Scottish authorities conclude fatal accident inquiry into 2015 cargo ship sinking in Pentland Firth

Cemfjord off the coast of Gdynia, Poland, in 2013 (Photo: Dubowicz)

A local sheriff in Scotland has concluded a fatal accident inquiry into the loss of a cargo ship and its entire crew off the Scottish coast eight years prior.

The inquiry was conducted to examine the full circumstances of the tragedy involving the Cypriot-flagged cement carrier Cemfjord, which sank in the Pentland Firth near the Orkney Islands on January 2, 2015.

The ship floundered in rough seas and eventually sank to a depth of 82 metres. Tragically, none of the seven Polish nationals and one Filipino national that comprised the crew were ever found despite an extensive search of the area by rescue boats, helicopters, and a Royal Navy frigate.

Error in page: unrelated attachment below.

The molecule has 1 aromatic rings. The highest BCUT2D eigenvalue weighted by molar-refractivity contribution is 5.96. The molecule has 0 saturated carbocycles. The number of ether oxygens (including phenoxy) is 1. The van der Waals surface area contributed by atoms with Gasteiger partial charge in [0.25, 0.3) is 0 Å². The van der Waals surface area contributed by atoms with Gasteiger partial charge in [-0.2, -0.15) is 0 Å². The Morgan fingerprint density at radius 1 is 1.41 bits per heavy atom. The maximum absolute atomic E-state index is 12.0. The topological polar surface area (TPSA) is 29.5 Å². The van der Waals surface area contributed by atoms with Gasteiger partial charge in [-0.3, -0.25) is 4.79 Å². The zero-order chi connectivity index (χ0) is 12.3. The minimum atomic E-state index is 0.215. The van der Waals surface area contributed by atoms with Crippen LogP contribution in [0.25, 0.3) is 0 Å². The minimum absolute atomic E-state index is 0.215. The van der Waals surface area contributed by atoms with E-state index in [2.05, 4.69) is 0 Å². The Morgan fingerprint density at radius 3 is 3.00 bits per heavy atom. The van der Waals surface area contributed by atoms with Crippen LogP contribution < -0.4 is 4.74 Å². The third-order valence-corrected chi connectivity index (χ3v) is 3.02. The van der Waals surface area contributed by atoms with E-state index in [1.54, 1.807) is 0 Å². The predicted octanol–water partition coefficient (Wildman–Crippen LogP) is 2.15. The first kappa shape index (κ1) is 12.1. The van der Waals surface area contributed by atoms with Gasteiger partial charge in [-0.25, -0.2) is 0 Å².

In his determination published on Monday, February 6, Sheriff Gary Aitken said the cause of the accident was the sudden capsize of the ship in violent sea and weather conditions during its westbound transit of the Pentland Firth.

Mr Aitken added that the entry of Cemfjord to the Outer Sound of the Pentland Firth could reasonably have been delayed until tidal and weather conditions were more favourable to its westbound passage and that might realistically have resulted in its capsize and the resultant deaths of the officers and crew being avoided.

Mr Aitken clarified that there were no defects in any system of working that contributed to the deaths of the crew or the accident resulting in their deaths.

A separate report released earlier by the UK Marine Accident Investigation Branch (MAIB) revealed that Cemfjord sailed into the Pentland Firth despite the fact that its crew had failed to adequately assess the severity of the weather conditions in the area on the said date.

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